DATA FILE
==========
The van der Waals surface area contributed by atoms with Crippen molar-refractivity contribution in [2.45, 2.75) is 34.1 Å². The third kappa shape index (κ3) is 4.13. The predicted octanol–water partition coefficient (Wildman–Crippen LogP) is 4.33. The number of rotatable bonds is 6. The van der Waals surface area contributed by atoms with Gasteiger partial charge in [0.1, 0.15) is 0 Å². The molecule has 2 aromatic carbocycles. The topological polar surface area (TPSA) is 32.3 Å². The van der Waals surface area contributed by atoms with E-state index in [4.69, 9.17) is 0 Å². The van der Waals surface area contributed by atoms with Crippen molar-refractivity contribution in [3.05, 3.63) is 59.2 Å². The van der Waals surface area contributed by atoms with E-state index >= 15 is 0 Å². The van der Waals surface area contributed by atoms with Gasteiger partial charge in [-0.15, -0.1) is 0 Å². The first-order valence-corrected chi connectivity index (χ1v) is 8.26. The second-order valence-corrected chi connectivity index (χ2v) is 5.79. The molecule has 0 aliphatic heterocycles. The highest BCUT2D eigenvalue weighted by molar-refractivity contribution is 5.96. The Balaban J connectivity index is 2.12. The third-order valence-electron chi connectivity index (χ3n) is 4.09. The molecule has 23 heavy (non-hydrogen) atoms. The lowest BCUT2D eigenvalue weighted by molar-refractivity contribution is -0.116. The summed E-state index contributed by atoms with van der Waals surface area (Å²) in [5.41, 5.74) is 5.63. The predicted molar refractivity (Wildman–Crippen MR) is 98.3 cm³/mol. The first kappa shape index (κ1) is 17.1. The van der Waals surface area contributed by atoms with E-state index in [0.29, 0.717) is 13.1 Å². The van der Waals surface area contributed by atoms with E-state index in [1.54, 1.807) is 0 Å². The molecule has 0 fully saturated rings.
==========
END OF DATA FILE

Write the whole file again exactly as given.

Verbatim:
The van der Waals surface area contributed by atoms with Crippen molar-refractivity contribution in [2.45, 2.75) is 34.1 Å². The third kappa shape index (κ3) is 4.13. The predicted octanol–water partition coefficient (Wildman–Crippen LogP) is 4.33. The number of rotatable bonds is 6. The van der Waals surface area contributed by atoms with Gasteiger partial charge in [0.1, 0.15) is 0 Å². The molecule has 2 aromatic carbocycles. The topological polar surface area (TPSA) is 32.3 Å². The van der Waals surface area contributed by atoms with E-state index in [4.69, 9.17) is 0 Å². The van der Waals surface area contributed by atoms with Crippen molar-refractivity contribution in [3.05, 3.63) is 59.2 Å². The van der Waals surface area contributed by atoms with E-state index >= 15 is 0 Å². The van der Waals surface area contributed by atoms with Gasteiger partial charge in [-0.15, -0.1) is 0 Å². The first-order valence-corrected chi connectivity index (χ1v) is 8.26. The second-order valence-corrected chi connectivity index (χ2v) is 5.79. The molecule has 0 aliphatic heterocycles. The highest BCUT2D eigenvalue weighted by molar-refractivity contribution is 5.96. The Balaban J connectivity index is 2.12. The third-order valence-electron chi connectivity index (χ3n) is 4.09. The molecule has 23 heavy (non-hydrogen) atoms. The lowest BCUT2D eigenvalue weighted by molar-refractivity contribution is -0.116. The summed E-state index contributed by atoms with van der Waals surface area (Å²) in [5.41, 5.74) is 5.63. The predicted molar refractivity (Wildman–Crippen MR) is 98.3 cm³/mol. The first kappa shape index (κ1) is 17.1. The van der Waals surface area contributed by atoms with E-state index in [0.29, 0.717) is 13.1 Å². The van der Waals surface area contributed by atoms with E-state index in [1.54, 1.807) is 0 Å². The molecule has 0 fully saturated rings.